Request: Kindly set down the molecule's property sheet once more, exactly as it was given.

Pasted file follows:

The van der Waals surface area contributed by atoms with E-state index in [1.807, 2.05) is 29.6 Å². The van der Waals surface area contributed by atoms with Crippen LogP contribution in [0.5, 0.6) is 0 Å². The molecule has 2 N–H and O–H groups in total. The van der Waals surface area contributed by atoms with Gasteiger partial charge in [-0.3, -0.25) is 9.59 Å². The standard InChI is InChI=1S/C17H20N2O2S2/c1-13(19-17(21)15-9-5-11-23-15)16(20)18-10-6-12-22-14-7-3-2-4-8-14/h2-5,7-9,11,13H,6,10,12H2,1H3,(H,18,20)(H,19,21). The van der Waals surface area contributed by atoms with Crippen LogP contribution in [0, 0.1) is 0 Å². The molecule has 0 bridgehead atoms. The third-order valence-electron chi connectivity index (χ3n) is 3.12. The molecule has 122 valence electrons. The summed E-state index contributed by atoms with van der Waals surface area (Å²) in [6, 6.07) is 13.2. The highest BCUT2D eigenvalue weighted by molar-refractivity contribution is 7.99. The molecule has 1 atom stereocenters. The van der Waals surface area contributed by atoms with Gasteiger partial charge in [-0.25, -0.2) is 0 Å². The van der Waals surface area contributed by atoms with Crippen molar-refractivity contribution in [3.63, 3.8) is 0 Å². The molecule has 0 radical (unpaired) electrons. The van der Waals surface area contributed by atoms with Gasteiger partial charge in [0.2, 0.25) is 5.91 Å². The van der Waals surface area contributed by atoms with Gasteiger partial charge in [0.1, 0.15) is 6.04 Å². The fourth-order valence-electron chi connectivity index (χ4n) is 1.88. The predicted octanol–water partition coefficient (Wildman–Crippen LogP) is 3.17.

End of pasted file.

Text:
The van der Waals surface area contributed by atoms with E-state index in [1.807, 2.05) is 29.6 Å². The van der Waals surface area contributed by atoms with Crippen LogP contribution in [0.5, 0.6) is 0 Å². The molecule has 2 N–H and O–H groups in total. The van der Waals surface area contributed by atoms with Gasteiger partial charge in [-0.3, -0.25) is 9.59 Å². The standard InChI is InChI=1S/C17H20N2O2S2/c1-13(19-17(21)15-9-5-11-23-15)16(20)18-10-6-12-22-14-7-3-2-4-8-14/h2-5,7-9,11,13H,6,10,12H2,1H3,(H,18,20)(H,19,21). The van der Waals surface area contributed by atoms with Crippen LogP contribution in [0, 0.1) is 0 Å². The molecule has 0 bridgehead atoms. The third-order valence-electron chi connectivity index (χ3n) is 3.12. The molecule has 122 valence electrons. The summed E-state index contributed by atoms with van der Waals surface area (Å²) in [6, 6.07) is 13.2. The highest BCUT2D eigenvalue weighted by molar-refractivity contribution is 7.99. The molecule has 1 atom stereocenters. The van der Waals surface area contributed by atoms with Gasteiger partial charge in [-0.25, -0.2) is 0 Å². The van der Waals surface area contributed by atoms with Crippen molar-refractivity contribution in [3.63, 3.8) is 0 Å². The molecule has 0 radical (unpaired) electrons. The van der Waals surface area contributed by atoms with Gasteiger partial charge in [0.2, 0.25) is 5.91 Å². The van der Waals surface area contributed by atoms with Gasteiger partial charge in [0.1, 0.15) is 6.04 Å². The fourth-order valence-electron chi connectivity index (χ4n) is 1.88. The predicted octanol–water partition coefficient (Wildman–Crippen LogP) is 3.17.